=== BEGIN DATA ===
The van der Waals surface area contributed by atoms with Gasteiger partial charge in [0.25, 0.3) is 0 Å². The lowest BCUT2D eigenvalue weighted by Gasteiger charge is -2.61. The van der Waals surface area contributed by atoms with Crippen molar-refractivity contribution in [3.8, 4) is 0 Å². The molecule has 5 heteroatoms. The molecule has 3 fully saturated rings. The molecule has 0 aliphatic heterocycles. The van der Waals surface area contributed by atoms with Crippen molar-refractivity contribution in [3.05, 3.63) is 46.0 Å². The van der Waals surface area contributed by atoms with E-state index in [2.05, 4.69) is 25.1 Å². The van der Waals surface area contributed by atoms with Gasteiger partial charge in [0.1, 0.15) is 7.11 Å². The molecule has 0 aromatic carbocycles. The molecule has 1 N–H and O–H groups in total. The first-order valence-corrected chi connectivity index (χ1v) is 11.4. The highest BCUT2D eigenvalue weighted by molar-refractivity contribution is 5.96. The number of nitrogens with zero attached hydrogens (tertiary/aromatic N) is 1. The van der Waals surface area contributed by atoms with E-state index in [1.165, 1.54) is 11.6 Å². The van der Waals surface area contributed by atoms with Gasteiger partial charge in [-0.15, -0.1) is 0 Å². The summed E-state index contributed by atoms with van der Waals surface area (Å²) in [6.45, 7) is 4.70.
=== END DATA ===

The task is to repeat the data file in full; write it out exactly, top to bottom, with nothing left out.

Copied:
The van der Waals surface area contributed by atoms with Gasteiger partial charge in [0.25, 0.3) is 0 Å². The lowest BCUT2D eigenvalue weighted by Gasteiger charge is -2.61. The van der Waals surface area contributed by atoms with Crippen molar-refractivity contribution in [3.8, 4) is 0 Å². The molecule has 5 heteroatoms. The molecule has 3 fully saturated rings. The molecule has 0 aliphatic heterocycles. The van der Waals surface area contributed by atoms with Crippen molar-refractivity contribution in [3.05, 3.63) is 46.0 Å². The van der Waals surface area contributed by atoms with E-state index in [2.05, 4.69) is 25.1 Å². The van der Waals surface area contributed by atoms with Gasteiger partial charge in [0.1, 0.15) is 7.11 Å². The molecule has 0 aromatic carbocycles. The molecule has 1 N–H and O–H groups in total. The first-order valence-corrected chi connectivity index (χ1v) is 11.4. The highest BCUT2D eigenvalue weighted by molar-refractivity contribution is 5.96. The number of nitrogens with zero attached hydrogens (tertiary/aromatic N) is 1. The van der Waals surface area contributed by atoms with E-state index in [1.165, 1.54) is 11.6 Å². The van der Waals surface area contributed by atoms with Gasteiger partial charge in [-0.15, -0.1) is 0 Å². The summed E-state index contributed by atoms with van der Waals surface area (Å²) in [6.45, 7) is 4.70.